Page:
Nixtamal Brings Traditional Tortillas to Corona

Making tortillas using nixtamal. (Photo via El Diario video)

Making tortillas using nixtamal. (Photo via El Diario video)

In his colorful “tortillería” in Queens, a Mexican man attracts dozens of customers thanks to one of the mainstay ingredients of Mexican cuisine.

Nobody would have imagined that a basement in Corona could produce the valued dough used to make tortillas, tamales and pozole, which is known among Mexicans as nixtamal.

The process, which originated in Mesoamerica and was developed by the Aztecs, begins early in the morning, when the corn is cooked with water and lime, and no artificial ingredients. This thousand-year-old technique moved from generation to generation, and now fills with memories the hearts of countrymen who flock to Tortillería Nixtamal, on 104-05 47th Ave. in Corona.

“Parents and schools come here so Mexican children who have never been to Mexico can learn a little bit about their culture,” says Fernando Ruiz, owner of the eatery, which is decorated with Aztec warriors and tiles from his country.

Making tortillas using nixtamal. (Photo via El Diario video)

(Photo via El Diario video)

But the nixtamal magic would not be possible without Pepe Ordoñez, the “dough maestro.” Seven years ago, the native of Hidalgo joined the team to take charge of the tortillas, bringing in the knowledge he acquired as a child on his family ranch, where he learned how to sow, harvest and cook the corn.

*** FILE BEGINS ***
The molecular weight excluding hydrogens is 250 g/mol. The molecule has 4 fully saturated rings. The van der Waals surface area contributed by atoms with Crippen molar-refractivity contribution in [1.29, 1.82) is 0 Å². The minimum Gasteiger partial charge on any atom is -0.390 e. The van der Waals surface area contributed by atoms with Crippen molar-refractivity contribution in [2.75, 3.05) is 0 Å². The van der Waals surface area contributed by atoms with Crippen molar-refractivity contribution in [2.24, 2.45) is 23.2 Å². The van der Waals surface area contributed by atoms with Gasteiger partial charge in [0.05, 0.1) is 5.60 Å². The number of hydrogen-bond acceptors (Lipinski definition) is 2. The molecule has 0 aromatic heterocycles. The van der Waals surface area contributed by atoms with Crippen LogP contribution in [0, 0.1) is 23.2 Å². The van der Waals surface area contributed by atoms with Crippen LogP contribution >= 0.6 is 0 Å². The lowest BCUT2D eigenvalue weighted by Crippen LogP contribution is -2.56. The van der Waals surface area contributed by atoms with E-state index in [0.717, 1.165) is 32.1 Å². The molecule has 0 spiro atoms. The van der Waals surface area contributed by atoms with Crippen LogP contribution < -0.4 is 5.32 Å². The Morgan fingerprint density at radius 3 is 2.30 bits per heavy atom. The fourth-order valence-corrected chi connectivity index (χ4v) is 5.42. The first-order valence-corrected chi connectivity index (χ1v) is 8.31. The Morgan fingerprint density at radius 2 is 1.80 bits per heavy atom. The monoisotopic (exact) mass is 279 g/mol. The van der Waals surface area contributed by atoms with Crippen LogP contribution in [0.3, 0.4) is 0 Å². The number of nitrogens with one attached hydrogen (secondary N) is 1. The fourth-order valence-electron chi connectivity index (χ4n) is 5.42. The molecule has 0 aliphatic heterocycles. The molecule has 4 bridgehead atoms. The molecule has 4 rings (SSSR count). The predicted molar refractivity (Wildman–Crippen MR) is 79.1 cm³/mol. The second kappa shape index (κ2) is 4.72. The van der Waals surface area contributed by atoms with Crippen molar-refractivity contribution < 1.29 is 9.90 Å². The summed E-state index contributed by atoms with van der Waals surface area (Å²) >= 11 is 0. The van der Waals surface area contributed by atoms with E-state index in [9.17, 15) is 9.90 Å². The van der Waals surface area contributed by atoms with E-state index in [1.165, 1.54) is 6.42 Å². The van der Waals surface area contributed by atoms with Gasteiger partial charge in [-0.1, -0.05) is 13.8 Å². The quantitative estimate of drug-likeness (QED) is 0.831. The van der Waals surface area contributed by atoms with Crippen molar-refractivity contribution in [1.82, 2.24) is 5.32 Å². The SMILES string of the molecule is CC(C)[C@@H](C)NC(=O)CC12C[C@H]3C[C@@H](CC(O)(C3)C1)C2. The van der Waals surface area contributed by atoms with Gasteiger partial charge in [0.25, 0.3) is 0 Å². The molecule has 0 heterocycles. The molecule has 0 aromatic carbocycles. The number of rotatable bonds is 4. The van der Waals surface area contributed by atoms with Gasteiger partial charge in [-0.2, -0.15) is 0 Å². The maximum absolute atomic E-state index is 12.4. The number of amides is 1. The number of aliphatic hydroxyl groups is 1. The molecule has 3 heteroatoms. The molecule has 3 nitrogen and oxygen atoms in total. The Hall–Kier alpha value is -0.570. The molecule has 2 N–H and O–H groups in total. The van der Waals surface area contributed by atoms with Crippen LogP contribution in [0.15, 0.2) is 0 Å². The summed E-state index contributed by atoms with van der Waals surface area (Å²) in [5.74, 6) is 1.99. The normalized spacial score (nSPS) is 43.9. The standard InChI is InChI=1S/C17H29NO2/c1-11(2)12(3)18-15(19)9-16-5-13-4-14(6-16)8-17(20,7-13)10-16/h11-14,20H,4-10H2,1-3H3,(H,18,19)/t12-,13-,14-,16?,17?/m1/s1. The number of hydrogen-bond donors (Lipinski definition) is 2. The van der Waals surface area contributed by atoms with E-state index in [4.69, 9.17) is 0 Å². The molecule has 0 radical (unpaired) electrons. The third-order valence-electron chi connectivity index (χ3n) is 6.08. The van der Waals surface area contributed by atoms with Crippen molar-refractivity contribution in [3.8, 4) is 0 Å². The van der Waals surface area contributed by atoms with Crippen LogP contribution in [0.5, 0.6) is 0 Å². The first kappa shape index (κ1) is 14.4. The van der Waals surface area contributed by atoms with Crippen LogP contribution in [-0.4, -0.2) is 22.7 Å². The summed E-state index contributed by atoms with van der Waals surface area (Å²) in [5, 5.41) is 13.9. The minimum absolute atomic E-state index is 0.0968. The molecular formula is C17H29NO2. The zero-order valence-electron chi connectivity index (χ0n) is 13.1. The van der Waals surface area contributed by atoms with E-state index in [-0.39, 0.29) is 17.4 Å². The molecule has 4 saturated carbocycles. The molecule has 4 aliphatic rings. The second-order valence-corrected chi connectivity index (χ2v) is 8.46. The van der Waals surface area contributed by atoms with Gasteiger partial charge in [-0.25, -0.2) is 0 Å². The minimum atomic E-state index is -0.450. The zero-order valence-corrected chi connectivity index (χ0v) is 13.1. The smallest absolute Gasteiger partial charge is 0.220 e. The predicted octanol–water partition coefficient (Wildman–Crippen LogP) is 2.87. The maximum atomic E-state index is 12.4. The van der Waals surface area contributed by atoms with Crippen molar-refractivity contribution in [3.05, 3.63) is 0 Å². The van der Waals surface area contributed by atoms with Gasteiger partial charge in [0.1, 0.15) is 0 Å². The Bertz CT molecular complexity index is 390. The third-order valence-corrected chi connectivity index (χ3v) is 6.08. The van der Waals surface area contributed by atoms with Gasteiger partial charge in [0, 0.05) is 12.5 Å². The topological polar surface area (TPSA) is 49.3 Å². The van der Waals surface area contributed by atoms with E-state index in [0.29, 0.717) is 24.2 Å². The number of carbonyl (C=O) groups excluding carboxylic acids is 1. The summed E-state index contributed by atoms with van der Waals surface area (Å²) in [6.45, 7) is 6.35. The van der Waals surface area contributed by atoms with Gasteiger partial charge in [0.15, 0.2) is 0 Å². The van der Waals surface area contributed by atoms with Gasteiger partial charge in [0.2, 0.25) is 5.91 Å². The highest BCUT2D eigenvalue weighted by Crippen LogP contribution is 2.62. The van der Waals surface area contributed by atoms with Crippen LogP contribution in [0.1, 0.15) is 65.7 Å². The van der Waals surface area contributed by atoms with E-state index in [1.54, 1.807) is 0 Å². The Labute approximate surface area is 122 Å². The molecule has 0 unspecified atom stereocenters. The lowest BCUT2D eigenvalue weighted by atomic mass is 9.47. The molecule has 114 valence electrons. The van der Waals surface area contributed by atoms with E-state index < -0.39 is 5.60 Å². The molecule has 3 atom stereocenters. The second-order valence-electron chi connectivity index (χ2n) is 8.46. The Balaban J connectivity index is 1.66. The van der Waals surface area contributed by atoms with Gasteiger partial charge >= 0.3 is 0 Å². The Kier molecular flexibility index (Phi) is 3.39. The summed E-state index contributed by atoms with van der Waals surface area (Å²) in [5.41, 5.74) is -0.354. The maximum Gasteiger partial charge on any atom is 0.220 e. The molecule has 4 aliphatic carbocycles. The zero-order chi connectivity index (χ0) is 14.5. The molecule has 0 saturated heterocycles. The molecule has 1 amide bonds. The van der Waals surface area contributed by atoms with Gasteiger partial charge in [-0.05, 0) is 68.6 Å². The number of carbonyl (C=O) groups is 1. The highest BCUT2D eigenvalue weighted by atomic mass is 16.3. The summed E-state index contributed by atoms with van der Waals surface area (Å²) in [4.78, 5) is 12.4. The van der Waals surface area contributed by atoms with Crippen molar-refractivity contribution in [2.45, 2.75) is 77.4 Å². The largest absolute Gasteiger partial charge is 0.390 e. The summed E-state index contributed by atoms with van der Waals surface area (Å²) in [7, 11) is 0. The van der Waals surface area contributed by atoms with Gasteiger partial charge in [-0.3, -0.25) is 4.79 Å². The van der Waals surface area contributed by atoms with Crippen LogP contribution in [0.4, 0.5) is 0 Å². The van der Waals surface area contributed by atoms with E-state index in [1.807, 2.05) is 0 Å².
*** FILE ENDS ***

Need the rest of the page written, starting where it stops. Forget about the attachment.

“It feels good because here we perform what we learned in Mexico,” he says. His grandparents’ job was to make handmade tortillas, and today he is proud to continue this tradition in New York.

For his part, Fernando says he started his enterprise so his Mexican countrymen in Corona could connect with their roots and enjoy their culture. But none of this would have happened without the effort his mother made when she immigrated to the U.S.

“Mexicans come here to work, and with effort you can achieve anything in life. Now, my love of Mexico is helping me survive in this country,” he says.

Go to El Diario to watch the video (in Spanish) that accompanies the piece, and takes you through the process of how tortillas are made. 

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